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I have an array in Ruby which has values as follows

xs = %w(2.0.0.1
2.0.0.6
2.0.1.10
2.0.1.5
2.0.0.8)

and so on. I want to sort the array such that the final result should be something like this :

ys = %w(2.0.0.1
2.0.0.6
2.0.0.8
2.0.1.5
2.0.1.10)

I have tried using the array.sort function, but it places "2.0.1.10" before "2.0.1.5". I am not sure why that happens

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Only the numbers are array elements? Or the dots are too? If you could refactor your array notation to the right one i am sure we can help you better. –  MurifoX Dec 21 '12 at 19:30
    
The values are all strings as it contains a dot in between too. –  Pi Horse Dec 21 '12 at 19:33
    
Plsese use real Ruby objects in your questions so there is no ambiguity whatsoever about the input/output data. –  tokland Dec 21 '12 at 19:50

2 Answers 2

up vote 15 down vote accepted

Using a Schwartzian transform (Enumerable#sort_by), and taking advantage of the lexicographical order defined by array of integers (Array#<=>), I'd write:

ips.sort_by { |ip| ip.split(".").map(&:to_i) }

How this works:

  1. First you must realize that you can't directly compare strings containing numbers and expect them to be ordered: "2" > "1" indeed, but "11" < "2" because strings are compared lexicographically, char by char (like words in a dictionary). Therefore you must convert the string into something than can be compared (integers): ip.split(".").map(&:to_i). For example "1.2.10.3" is converted to [1, 2, 10, 3]. Let's call this transformation f.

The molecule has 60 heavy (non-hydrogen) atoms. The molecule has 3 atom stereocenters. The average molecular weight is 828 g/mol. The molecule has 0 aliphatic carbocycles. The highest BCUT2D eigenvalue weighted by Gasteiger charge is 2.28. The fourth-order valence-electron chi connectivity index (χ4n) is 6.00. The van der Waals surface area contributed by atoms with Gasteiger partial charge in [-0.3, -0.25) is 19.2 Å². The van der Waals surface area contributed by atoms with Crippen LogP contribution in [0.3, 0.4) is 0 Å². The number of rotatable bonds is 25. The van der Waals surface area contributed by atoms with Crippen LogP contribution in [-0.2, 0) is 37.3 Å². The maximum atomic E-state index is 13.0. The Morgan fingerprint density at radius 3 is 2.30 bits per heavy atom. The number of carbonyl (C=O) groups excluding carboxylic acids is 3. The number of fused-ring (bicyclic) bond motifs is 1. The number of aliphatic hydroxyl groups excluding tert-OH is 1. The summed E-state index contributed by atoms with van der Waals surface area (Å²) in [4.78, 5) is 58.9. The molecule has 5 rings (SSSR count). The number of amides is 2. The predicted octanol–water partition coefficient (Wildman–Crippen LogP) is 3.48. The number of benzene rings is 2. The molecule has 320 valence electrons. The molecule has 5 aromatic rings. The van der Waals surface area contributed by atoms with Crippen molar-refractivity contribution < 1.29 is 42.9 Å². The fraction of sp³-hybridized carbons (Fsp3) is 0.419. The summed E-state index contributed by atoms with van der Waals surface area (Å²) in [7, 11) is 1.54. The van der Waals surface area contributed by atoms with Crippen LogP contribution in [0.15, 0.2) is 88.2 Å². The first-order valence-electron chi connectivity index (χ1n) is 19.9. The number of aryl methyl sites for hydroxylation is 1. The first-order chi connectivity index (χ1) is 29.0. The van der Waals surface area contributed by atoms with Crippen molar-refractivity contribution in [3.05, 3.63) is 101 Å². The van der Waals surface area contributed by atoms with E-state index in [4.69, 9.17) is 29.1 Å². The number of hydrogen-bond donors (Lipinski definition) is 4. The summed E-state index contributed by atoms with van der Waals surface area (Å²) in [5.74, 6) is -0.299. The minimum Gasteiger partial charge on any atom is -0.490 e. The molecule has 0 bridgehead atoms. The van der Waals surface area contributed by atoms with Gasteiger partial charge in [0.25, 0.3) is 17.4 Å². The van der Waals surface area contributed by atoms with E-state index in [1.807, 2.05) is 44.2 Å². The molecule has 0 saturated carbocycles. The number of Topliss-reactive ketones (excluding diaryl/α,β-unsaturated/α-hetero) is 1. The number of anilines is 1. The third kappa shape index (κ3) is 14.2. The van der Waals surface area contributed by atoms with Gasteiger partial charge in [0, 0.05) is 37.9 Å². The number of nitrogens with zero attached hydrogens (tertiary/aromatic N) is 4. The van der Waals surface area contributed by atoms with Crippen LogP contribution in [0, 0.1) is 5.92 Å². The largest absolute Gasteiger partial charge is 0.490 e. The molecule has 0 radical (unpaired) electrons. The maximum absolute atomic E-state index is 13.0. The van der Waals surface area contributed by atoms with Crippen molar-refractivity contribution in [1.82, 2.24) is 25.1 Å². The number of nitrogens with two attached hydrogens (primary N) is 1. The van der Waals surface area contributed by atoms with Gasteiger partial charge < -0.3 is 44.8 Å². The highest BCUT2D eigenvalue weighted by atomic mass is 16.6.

2. You could now naively use Enumerable#sort: ips.sort { |a, b| f(a) <=> f(b) }. But this is both verbose and inefficient (at least O(n log n) calls to f); that's where the Schwartzian transform comes in handy, it performs only O(n) calls to f. Equally importantly, it's now possible to write it in a more concise and declarative manner: ips.sort_by { |x| f(x) }. You can read it as "sort the ips by the order defined by the f transformation".

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Can you please explain a bit more elaborately –  Pi Horse Dec 21 '12 at 22:21
    
@sagarvikani. updated –  tokland Dec 27 '12 at 13:52

Split your data into chunks by splitting on '.'. There is no standard function to do it as such so you need to write a custom sort to perform this.

And the behaviour you said about 2.0.1.10 before 2.0.1.5 is expected because it is taking the data as strings and doing ASCII comparisons, leading to the result that you see.

arr1 = "2.0.0.1".split('.')
arr2 = "2.0.0.6".split('.')

Compare both arr1 and arr2 element by element, for all the data in your input.

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